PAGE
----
Prince Charles’ deep regret
PRINCE Charles has told an inquiry of his deep regret at supporting a Church of England bishop later jailed for sexual abuse of 18 teenagers and men.
The heir to the throne provided a letter to an independent inquiry in London saying that while he had believed Bishop Peter Ball's denials, he had never sought to influence a police investigation.
The inquiry is investigating the actions of the Church of England after an earlier inquiry last year found senior church figures covered-up the abuse allegations against the paedophile Ball, who was jailed in 2015 after finally being convicted of abusing his victims over a 30-year period.
Now aged in his late 80s, he is out on parole.
Ball had boasted of his powerful friends and repeatedly bragged about his close friendship with Prince Charles, who will become the global head of the Church of England when he ascends the throne upon the death of his mother Queen Elizabeth.
The inquiry was read extracts from a number of letters exchanged between Ball and Prince Charles when abuse allegations began to surface, including one in 1997 where Charles wrote of a victim: "I'll see this horrid man off if he tries anything.''
Two years earlier, in 1995, Prince Charles wrote to Ball: "I wish I could do more. I feel so desperately strong about the monstrous wrongs that have been done to you." This letter came despite Ball having accepted a police caution for gross indecency.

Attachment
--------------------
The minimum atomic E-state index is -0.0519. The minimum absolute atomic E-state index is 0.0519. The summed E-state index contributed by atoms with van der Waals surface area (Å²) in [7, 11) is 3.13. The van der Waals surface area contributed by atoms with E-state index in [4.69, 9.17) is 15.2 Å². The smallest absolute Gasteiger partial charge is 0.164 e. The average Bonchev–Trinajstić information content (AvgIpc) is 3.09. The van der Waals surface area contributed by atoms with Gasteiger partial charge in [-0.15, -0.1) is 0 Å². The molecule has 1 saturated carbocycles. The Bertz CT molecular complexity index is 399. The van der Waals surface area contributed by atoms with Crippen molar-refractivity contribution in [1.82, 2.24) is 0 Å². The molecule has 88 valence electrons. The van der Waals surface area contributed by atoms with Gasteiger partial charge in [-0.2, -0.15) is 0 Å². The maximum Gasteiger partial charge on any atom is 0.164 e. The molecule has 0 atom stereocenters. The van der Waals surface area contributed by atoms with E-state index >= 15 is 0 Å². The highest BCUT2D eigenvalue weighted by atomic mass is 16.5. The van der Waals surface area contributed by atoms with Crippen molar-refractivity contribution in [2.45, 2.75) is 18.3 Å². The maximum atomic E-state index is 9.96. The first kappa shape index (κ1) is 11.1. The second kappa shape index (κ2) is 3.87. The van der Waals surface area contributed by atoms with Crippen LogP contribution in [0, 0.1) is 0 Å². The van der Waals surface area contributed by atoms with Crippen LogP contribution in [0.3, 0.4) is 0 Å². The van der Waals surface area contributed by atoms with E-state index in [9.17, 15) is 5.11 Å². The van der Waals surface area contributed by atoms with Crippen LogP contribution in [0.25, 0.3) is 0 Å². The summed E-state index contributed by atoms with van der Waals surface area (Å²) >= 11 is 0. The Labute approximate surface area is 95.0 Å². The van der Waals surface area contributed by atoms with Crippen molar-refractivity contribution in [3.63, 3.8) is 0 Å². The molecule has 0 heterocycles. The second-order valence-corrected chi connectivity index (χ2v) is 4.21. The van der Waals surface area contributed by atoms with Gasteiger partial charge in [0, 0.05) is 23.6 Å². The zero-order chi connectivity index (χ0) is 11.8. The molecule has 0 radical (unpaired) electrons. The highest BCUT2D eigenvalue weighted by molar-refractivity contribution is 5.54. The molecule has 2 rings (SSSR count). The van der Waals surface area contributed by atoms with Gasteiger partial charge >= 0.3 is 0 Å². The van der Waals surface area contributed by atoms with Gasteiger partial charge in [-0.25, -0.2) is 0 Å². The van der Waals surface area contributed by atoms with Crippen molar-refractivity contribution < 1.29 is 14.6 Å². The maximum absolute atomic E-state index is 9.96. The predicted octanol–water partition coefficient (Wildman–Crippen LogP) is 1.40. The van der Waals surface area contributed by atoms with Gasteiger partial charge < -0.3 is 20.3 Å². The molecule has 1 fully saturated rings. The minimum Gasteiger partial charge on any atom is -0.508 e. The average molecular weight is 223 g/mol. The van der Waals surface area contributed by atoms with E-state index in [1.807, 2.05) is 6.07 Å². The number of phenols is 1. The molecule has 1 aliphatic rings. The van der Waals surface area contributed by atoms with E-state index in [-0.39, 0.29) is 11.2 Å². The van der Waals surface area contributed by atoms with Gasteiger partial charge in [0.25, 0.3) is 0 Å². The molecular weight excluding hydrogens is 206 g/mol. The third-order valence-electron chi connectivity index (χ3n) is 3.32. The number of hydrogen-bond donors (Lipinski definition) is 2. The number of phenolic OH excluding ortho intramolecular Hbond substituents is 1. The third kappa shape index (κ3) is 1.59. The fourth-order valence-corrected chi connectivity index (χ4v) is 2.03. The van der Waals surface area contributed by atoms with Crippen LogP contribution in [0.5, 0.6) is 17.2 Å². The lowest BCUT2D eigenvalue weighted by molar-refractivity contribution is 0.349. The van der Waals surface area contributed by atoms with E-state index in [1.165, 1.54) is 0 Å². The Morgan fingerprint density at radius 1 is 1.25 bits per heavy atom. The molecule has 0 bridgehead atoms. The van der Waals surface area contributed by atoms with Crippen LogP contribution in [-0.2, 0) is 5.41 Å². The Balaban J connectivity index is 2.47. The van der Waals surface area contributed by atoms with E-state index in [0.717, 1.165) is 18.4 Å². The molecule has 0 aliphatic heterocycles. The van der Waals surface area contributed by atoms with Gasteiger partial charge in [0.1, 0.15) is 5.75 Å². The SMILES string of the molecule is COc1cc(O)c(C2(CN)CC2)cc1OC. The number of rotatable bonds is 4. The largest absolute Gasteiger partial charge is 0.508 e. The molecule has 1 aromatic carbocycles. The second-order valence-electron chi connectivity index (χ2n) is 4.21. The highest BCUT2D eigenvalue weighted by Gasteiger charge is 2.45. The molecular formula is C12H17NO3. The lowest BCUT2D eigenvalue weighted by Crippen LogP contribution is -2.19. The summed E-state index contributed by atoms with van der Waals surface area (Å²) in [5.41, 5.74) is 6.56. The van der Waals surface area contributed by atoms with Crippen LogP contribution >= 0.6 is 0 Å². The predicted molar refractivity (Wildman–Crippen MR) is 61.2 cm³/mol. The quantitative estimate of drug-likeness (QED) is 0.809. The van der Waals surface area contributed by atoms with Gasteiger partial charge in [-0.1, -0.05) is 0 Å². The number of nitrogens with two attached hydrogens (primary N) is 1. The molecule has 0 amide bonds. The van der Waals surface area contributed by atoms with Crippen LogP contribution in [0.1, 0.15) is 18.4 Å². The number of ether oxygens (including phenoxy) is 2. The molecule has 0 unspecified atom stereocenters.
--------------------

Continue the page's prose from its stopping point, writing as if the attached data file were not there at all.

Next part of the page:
In a detailed letter to the inquiry read out yesterday, Prince Charles wrote of his "deep personal regret'' at being "misled' by Ball.
He said he had met the paedophile bishop in the 1980s and maintained ties with him after he became Bishop of Gloucester, which is the district covering Prince Charles' private estate Highgrove.
"Peter Ball told me he had been involved in some sort of 'indiscretion' which prompted his resignation as my local bishop,'' Charles wrote in his letter.
He said Ball had told him one individual had complained to police but the Crown Prosecution Service had taken no action.
"Events later demonstrated beyond any doubt, to my deep regret, that I, along with many others, has been misled,'' Charles said.
"It remains a source of deep personal regret that I was one of many who were deceived over a long period of time, about the true nature of Mr Ball's activities."
Prince Charles wrote that his position had occasionally brought him into contact with prominent people who were later accused of serious wrongdoing.
"Rather than rushing to private judgment I have always taken the view that the judicial process should take its course,'' he told the inquiry through his letter.
He said he ceased all contact with Ball once the "true context and details'' emerged against him at trial in 2015.
"My heart goes out to the victims of abuse and I applaud their courage as they rebuild their lives and so often offer invaluable support to others who have suffered,'' he wrote.